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Over half of game developers report being underpaid

A new survey from Uni Global Union indicates that low pay and excessive hours are driving interest in unionization among game developers.

A new report from global labor organization Uni Global Union indicates that over half of game developers say they are underpaid.

In the report produced by the Switzerland-headquartered organization, that datapoint is one of several that are apparently driving increased developer interest in unionization. This a global survey, with different regions reporting different sentiments from developers.

Globally, over 66 percent of developers say that "low pay" is one of their top workplace issues. In Europe, 77 percent of developers reported being underpaid. 

This issue is apparently exacerbated at mobile game studios (where 73 percent of developers say they aren't being paid enough), and localization companies (where a whopping 94 percent of workers identified low pay as an issue). 

The top workplace issues for game developers.

This and other issues have apparently driven 79 percent of developers to say that they would "definitely" or "somewhat" support a union.

15 percent said they would neither support or oppose a union, while 6 percent outright opposed unionization. For comparison, 55 percent of respondents to the State of the Industry survey conducted by Game Developers Conference (our sibling organization) said that the video game industry should unionize.

About half of women and nonbinary respondents say they've experienced gender discrimination

Though only 35 percent of respondents to Uni Global Union's survey indicated that gender discrimination or sexual harassment was a workplace issue, 46 percent of women and 43 percent of nonbinary developers reported gender discrimination as still being a problem.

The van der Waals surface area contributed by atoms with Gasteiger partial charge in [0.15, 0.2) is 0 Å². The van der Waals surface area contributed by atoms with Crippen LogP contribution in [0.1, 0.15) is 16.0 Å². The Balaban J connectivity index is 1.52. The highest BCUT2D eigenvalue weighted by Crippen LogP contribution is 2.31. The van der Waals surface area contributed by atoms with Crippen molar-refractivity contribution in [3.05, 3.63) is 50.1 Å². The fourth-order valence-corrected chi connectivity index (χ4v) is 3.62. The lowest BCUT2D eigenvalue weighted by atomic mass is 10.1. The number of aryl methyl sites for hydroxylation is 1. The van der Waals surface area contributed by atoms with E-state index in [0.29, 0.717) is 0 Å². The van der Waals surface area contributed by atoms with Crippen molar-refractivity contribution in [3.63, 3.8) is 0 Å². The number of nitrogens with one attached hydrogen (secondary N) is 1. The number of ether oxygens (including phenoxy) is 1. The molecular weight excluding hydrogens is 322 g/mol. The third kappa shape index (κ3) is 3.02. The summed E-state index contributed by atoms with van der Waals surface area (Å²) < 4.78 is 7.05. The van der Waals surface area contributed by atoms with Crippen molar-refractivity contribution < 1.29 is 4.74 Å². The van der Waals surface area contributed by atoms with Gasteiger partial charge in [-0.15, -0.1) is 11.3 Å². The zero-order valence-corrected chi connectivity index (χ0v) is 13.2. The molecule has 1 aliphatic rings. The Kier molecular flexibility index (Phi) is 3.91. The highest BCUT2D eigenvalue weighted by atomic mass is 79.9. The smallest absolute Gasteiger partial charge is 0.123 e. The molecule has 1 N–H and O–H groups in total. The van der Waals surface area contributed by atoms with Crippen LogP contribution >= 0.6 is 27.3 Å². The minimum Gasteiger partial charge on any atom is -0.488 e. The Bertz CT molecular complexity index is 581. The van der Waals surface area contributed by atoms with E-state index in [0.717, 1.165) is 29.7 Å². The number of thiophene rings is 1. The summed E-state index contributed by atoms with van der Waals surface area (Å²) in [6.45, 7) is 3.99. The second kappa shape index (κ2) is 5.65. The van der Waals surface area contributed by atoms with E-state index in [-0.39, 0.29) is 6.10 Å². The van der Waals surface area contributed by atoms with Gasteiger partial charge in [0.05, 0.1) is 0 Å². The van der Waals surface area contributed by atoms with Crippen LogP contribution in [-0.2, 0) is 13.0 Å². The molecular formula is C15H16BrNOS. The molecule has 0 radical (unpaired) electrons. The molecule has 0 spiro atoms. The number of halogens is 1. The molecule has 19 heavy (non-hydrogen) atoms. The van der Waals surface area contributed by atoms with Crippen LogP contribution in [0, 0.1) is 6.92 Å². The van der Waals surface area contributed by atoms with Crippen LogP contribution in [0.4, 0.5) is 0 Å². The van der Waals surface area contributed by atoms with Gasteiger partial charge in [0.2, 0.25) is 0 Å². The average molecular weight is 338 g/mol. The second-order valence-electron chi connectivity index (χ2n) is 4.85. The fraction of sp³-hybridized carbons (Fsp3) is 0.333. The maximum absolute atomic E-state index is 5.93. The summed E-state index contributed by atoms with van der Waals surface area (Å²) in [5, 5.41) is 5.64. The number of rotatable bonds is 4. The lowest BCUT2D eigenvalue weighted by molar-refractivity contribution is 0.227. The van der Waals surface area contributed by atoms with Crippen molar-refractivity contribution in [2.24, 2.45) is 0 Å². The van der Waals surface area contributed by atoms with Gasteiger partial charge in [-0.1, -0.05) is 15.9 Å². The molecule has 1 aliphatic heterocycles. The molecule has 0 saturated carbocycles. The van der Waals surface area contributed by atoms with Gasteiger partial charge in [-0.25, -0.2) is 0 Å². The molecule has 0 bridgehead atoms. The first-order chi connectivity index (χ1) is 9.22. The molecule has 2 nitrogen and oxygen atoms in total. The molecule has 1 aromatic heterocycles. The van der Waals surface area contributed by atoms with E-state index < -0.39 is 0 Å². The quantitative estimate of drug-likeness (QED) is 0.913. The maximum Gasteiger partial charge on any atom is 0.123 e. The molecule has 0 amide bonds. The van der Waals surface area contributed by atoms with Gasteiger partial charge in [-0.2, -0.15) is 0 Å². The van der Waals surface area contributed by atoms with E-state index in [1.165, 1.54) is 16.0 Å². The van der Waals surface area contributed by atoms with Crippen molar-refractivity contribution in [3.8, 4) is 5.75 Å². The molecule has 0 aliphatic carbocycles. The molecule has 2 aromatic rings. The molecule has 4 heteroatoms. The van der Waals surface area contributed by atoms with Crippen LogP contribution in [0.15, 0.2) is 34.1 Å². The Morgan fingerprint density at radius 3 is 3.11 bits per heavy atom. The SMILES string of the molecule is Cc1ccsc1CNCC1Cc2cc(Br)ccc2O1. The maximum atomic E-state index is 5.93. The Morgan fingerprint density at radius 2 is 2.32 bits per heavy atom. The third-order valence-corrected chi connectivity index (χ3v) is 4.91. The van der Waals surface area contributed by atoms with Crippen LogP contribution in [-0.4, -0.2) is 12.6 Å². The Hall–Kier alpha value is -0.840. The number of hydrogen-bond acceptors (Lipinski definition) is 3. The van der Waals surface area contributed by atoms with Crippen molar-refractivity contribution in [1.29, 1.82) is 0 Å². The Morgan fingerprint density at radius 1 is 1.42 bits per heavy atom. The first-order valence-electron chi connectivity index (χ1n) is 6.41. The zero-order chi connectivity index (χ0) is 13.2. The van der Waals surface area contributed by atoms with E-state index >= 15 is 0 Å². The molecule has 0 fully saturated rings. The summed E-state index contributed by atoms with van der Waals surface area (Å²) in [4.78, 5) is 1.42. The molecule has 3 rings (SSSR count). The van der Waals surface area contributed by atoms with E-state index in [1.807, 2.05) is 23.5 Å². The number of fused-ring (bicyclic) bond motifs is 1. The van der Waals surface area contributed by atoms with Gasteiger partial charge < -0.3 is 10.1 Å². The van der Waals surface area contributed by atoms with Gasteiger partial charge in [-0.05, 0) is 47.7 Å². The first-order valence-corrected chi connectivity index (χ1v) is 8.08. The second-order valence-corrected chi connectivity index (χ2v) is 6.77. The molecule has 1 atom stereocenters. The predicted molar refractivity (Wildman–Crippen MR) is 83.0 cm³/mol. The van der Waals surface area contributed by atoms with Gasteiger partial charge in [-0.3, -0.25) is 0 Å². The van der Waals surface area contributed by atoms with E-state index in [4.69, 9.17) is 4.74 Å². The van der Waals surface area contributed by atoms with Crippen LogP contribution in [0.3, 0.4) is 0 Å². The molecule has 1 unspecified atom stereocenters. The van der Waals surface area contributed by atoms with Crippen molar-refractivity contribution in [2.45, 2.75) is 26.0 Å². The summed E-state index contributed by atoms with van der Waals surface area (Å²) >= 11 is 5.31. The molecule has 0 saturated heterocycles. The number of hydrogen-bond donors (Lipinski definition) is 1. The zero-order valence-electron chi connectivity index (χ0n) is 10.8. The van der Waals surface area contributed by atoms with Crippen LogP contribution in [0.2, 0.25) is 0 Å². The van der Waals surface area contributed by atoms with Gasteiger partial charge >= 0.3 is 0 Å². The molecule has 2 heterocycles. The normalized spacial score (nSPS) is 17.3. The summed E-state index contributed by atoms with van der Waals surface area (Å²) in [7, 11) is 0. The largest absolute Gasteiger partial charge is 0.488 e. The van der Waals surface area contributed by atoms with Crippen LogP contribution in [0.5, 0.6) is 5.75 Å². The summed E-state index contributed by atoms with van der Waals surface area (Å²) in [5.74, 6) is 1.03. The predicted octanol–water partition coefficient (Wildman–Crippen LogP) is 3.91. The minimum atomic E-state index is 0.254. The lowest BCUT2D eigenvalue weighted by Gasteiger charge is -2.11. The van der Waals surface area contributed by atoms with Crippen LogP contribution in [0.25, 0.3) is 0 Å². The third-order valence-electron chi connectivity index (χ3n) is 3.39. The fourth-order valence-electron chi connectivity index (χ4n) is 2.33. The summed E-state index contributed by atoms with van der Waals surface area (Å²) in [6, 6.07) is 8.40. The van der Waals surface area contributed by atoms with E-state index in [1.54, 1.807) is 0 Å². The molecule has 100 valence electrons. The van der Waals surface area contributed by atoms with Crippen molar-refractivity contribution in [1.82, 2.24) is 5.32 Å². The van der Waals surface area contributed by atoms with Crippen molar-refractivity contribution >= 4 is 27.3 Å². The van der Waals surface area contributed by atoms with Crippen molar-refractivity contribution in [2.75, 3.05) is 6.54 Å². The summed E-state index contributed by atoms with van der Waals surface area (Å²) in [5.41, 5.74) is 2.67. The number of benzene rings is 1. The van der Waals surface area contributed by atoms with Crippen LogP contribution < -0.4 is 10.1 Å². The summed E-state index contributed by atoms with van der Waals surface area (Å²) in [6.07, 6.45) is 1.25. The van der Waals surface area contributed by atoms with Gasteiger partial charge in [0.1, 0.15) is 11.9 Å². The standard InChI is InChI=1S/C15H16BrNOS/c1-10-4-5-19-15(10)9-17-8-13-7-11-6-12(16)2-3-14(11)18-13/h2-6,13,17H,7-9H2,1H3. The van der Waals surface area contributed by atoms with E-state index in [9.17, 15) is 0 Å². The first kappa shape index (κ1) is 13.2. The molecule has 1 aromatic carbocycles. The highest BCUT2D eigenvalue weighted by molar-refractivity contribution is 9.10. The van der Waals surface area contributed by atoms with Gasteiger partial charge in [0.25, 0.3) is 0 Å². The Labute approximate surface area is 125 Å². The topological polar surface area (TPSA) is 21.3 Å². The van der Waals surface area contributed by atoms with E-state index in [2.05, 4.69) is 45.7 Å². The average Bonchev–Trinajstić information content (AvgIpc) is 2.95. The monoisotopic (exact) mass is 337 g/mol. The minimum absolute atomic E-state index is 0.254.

Additionally, 24 percent of women and 23 percent of nonbinary respondents reported sexual harassment as an issue at their workplaces.

Both statistics rose among respondents who work at triple-A game studios, particularly for women responding to the survey. Among women working at triple-A companies, 59 percent said that gender discrimination was an issue, and 40 percent of women said sexual harassment was a problem in their workplaces. 

Non-white developers are more likely to say racial discrimination is an issue.

Uni Global Union's survey results only show that 17 percent of developers identified racial discrimination as an issue, but a closer examination of the data shows a major gap between white and non-white respondents. 

While only 17 percent of white game developers identified racial discrimination as a workplace issue, 28 percent of non-white participants did so.

It's interesting to see reports of racial discrimination trend so low compared to reports of gender discrimination, but the gap between the two groups of respondents stands out. It reinforces the notion that developers may not be aware of the discrimination issues that their colleagues face.

Picking apart Uni Global Union's data is interesting because there are nuances to how different game developers in different parts of the world experience these issues. But despite regional differences, it does appear that game developers everywhere are likely to be underpaid and overworked. 

The organization recommends legislative intervention on company mergers, the deployment of non-disclosure and non-compete agreements, increasing access to employment rights for contractors, and regulating crediting practice to prevent punitive action. 

It also of course, is in favor of developers pushing for union representation. This report has arrived in advance of a small conference the group is holding in Berlin, Germany to discuss unionization around the globe. "Video games workers are coming to Berlin to deliver a strong message to the titans of the sector," said UNI Global Union General Secretary Christy Hoffman. "It’s time to fight for our rights—we are going union."

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